Cyber Attacks: Classifications & Taxonomies

The purpose of the Cyber Attacks section is to provide a general overview regarding cyber attacks, and to show some pragmatic ways to classify them and organize them via taxonomies.
What is a cyber attack?
cyber attack: An offensive action by a malicious actor that is intended to undermine the functions of networked computers and their related resources, including unauthorized access, unapproved changes, and malicious destruction. Examples of cyber attacks include Distributed Denial of Service (DDoS) and Man-in-the-Middle (MITM) attacks.

The terms cyber attack, cyber threat, and cyber risk are interrelated as follows. A cyber attack is an offensive action, whereas a cyber threat is the possibility that a particular attack may occur, and the cyber risk associated with the subject threat estimates the probability of potential losses that may result.

For example, a Distributed Denial of Service (DDoS) cyber attack by a botnet is a cyber threat for many enterprises with online retail websites, where the associated cyber risk is a function of lost revenues due to website downtime and the probability that a DDoS cyber attack will occur.

For further information about related cybersecurity terms check out the Cybersecurity FAQ.

Hence, that general is skillful in attack whose opponent does not know what to defend; and he is skillful in defense whose opponent does not know what to attack.Sun Tzu

Cyber Attack Classification

Cyber attacks may be classified by Actor (responsible agent) and Attack Effect Equivalency (comparable consequence) as show in the following table.

Classification

Actor

Attack Effect
Equivalency

Cyber Attack
[generic]
TBD
TBD
Cyber Warfare
[includes Cyber Espionage, Cyber Sabotage]
State
[nation]
war act
Cyber Crime
Non-State
(individual/organization)
criminal act
Cyber Terrorism
Non-State
(individual/organization)
terrorism act
Coarse Grained Cyber Attack Classification via Actor & Effect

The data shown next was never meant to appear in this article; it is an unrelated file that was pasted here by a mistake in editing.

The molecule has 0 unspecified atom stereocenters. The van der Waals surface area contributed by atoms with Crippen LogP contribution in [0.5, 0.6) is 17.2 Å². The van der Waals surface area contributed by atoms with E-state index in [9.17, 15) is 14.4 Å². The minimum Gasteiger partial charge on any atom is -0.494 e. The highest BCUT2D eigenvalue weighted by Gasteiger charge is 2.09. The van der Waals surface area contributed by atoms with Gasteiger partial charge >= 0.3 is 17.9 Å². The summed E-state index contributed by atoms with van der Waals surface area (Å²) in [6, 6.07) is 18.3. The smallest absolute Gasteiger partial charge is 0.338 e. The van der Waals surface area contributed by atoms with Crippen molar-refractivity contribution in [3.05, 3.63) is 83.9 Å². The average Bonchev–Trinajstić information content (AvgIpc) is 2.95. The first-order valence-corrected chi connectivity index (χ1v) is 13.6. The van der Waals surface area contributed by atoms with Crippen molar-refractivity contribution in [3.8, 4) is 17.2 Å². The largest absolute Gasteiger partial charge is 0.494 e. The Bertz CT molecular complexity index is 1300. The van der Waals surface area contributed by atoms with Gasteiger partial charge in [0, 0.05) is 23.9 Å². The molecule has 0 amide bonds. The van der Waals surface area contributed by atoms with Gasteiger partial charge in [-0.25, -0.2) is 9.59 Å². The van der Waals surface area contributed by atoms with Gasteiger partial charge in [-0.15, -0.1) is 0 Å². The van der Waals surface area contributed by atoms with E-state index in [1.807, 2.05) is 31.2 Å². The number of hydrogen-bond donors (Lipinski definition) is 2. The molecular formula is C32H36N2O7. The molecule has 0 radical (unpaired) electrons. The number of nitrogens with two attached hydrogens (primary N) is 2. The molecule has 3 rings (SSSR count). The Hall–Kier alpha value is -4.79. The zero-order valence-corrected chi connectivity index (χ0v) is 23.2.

Malware Taxonomy

Malware Type

Requires Host File to Infect?

Self-Spreading?

Appears legitimate (harmless)?

Can Carry Harmful Payload?

Can Commo with Command & Control Server?

Can Attack OS Kernel & Firmware?

Virus
N/A
N/A
Worm
N/A
N/A
Trojan
N/A
Bots/Botnet
N/A
N/A
N/A
Spyware
N/A
Rootkit
N/A
N/A
N/A
N/A

Cyber Attack Mechanism Taxonomy


Description:
See FAQ: What is Malware? for a comprehensive explanation of definition of malware including common examples.
Targets: Ubiquitous: Large enterprises, Small-Medium Businesses (SMBs), home and mobile computer/phone users.
Countermeasures: Common malware remedies for SMBs and home computer users include, but are not limited to, firewalls, anti-virus software, anti-spam software, and practicing good Cyber hygiene habits. Remedies for larger enterprises include all the above as well as specialized anti-malware software and rigorous Penetration Testing.

Description:
Malware is an umbrella term derived from "malicious software", and refers to any software that is intrusive (unauthorized access), disruptive, or destructive to computer systems and networks. Malware may take many forms (executable code, data files) and includes, but is not limited to, computer viruses, worms, trojan horses (trojans), bots (botnets), spyware (system monitors, adware, tracking cookies), rogueware (scareware, ransomware), and other malicious programs. The majority of active malware threats are usually worms or trojans rather than viruses.
Targets: Ubiquitous: Large enterprises, Small-Medium Businesses (SMBs), home and mobile computer/phone users.
Countermeasures: Common malware remedies for SMBs and home computer users include, but are not limited to, firewalls, anti-virus software, anti-spam software, and practicing good Cyber hygiene habits. Remedies for larger enterprises include all the above as well as specialized anti-malware software and rigorous Penetration Testing.
Description: A computer virus (virus) is a malware program that replicates itself by inserting a copy of itself, possibly mutated, to a program or data file on a host computer without the user's explicit consent. When the virus successfully inserts a copy of itself into a computer host, the target computer host is considered to be infected by the virus. The computer virus's replication behavior is analogous to how a biological virus propagates, hence the shared terminology.

Viruses often carry harmful payloads which disrupt or damage infected hosts by various means, such as consuming computer resources (processing cycles, storage space), corrupting data, logging keystrokes, accessing private information, etc. However, not all viruses carry harmful payloads; some viruses may be benign (i.e., replicate without permission, but do no obvious harm).